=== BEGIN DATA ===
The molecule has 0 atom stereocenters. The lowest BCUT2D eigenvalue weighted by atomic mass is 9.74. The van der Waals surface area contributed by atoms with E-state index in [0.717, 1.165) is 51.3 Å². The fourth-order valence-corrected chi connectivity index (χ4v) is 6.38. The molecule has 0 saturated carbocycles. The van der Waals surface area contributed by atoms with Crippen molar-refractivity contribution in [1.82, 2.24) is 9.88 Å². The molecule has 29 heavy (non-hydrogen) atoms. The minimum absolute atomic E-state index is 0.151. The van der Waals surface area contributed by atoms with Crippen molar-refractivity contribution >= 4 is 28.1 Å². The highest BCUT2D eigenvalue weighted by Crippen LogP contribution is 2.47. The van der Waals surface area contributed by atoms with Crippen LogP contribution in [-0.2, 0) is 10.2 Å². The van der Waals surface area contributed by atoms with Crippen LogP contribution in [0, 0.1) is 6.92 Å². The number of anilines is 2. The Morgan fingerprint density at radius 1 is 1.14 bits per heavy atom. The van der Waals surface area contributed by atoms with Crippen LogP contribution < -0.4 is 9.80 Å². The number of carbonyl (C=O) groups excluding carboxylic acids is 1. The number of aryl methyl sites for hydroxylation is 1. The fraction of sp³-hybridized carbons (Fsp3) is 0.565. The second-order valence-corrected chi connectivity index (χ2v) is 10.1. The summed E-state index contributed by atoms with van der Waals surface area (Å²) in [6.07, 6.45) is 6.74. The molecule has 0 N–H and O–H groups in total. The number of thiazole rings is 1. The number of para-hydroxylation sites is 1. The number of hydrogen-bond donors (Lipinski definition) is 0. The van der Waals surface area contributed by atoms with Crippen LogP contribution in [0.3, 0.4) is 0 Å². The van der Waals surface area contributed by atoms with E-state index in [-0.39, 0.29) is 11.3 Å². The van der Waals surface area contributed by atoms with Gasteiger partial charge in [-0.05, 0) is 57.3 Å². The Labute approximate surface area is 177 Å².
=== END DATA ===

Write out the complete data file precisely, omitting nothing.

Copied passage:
The molecule has 0 atom stereocenters. The lowest BCUT2D eigenvalue weighted by atomic mass is 9.74. The van der Waals surface area contributed by atoms with E-state index in [0.717, 1.165) is 51.3 Å². The fourth-order valence-corrected chi connectivity index (χ4v) is 6.38. The molecule has 0 saturated carbocycles. The van der Waals surface area contributed by atoms with Crippen molar-refractivity contribution in [1.82, 2.24) is 9.88 Å². The molecule has 29 heavy (non-hydrogen) atoms. The minimum absolute atomic E-state index is 0.151. The van der Waals surface area contributed by atoms with Crippen molar-refractivity contribution >= 4 is 28.1 Å². The highest BCUT2D eigenvalue weighted by Crippen LogP contribution is 2.47. The van der Waals surface area contributed by atoms with Crippen LogP contribution in [-0.2, 0) is 10.2 Å². The van der Waals surface area contributed by atoms with Crippen LogP contribution in [0, 0.1) is 6.92 Å². The number of anilines is 2. The Morgan fingerprint density at radius 1 is 1.14 bits per heavy atom. The van der Waals surface area contributed by atoms with Crippen LogP contribution < -0.4 is 9.80 Å². The number of carbonyl (C=O) groups excluding carboxylic acids is 1. The number of aryl methyl sites for hydroxylation is 1. The fraction of sp³-hybridized carbons (Fsp3) is 0.565. The second-order valence-corrected chi connectivity index (χ2v) is 10.1. The summed E-state index contributed by atoms with van der Waals surface area (Å²) in [6.07, 6.45) is 6.74. The molecule has 0 N–H and O–H groups in total. The number of thiazole rings is 1. The number of para-hydroxylation sites is 1. The number of hydrogen-bond donors (Lipinski definition) is 0. The van der Waals surface area contributed by atoms with Crippen LogP contribution in [0.3, 0.4) is 0 Å². The van der Waals surface area contributed by atoms with E-state index in [-0.39, 0.29) is 11.3 Å². The van der Waals surface area contributed by atoms with Gasteiger partial charge in [-0.05, 0) is 57.3 Å². The Labute approximate surface area is 177 Å².